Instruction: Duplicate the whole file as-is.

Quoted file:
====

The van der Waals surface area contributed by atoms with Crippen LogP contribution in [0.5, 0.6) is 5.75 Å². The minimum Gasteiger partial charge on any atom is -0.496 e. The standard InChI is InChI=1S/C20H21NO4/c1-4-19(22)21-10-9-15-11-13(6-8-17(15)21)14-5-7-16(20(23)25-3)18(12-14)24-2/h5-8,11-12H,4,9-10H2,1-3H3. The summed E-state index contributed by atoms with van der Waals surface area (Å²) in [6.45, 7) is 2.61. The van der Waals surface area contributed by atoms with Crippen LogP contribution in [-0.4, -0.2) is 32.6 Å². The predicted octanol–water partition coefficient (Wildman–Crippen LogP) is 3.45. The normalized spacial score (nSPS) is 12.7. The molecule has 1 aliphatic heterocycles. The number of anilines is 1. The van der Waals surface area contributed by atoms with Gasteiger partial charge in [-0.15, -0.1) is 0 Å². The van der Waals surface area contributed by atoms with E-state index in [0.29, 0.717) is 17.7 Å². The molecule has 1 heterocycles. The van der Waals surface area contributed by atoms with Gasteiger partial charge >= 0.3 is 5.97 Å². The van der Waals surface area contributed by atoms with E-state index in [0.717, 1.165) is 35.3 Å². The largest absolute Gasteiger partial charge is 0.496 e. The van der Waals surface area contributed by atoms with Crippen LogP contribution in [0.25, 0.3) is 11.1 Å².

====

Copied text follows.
The van der Waals surface area contributed by atoms with Crippen LogP contribution in [0.5, 0.6) is 5.75 Å². The minimum Gasteiger partial charge on any atom is -0.496 e. The standard InChI is InChI=1S/C20H21NO4/c1-4-19(22)21-10-9-15-11-13(6-8-17(15)21)14-5-7-16(20(23)25-3)18(12-14)24-2/h5-8,11-12H,4,9-10H2,1-3H3. The summed E-state index contributed by atoms with van der Waals surface area (Å²) in [6.45, 7) is 2.61. The van der Waals surface area contributed by atoms with Crippen LogP contribution in [-0.4, -0.2) is 32.6 Å². The predicted octanol–water partition coefficient (Wildman–Crippen LogP) is 3.45. The normalized spacial score (nSPS) is 12.7. The molecule has 1 aliphatic heterocycles. The number of anilines is 1. The van der Waals surface area contributed by atoms with Gasteiger partial charge in [-0.15, -0.1) is 0 Å². The van der Waals surface area contributed by atoms with E-state index in [0.29, 0.717) is 17.7 Å². The molecule has 1 heterocycles. The van der Waals surface area contributed by atoms with Gasteiger partial charge >= 0.3 is 5.97 Å². The van der Waals surface area contributed by atoms with E-state index in [0.717, 1.165) is 35.3 Å². The largest absolute Gasteiger partial charge is 0.496 e. The van der Waals surface area contributed by atoms with Crippen LogP contribution in [0.25, 0.3) is 11.1 Å².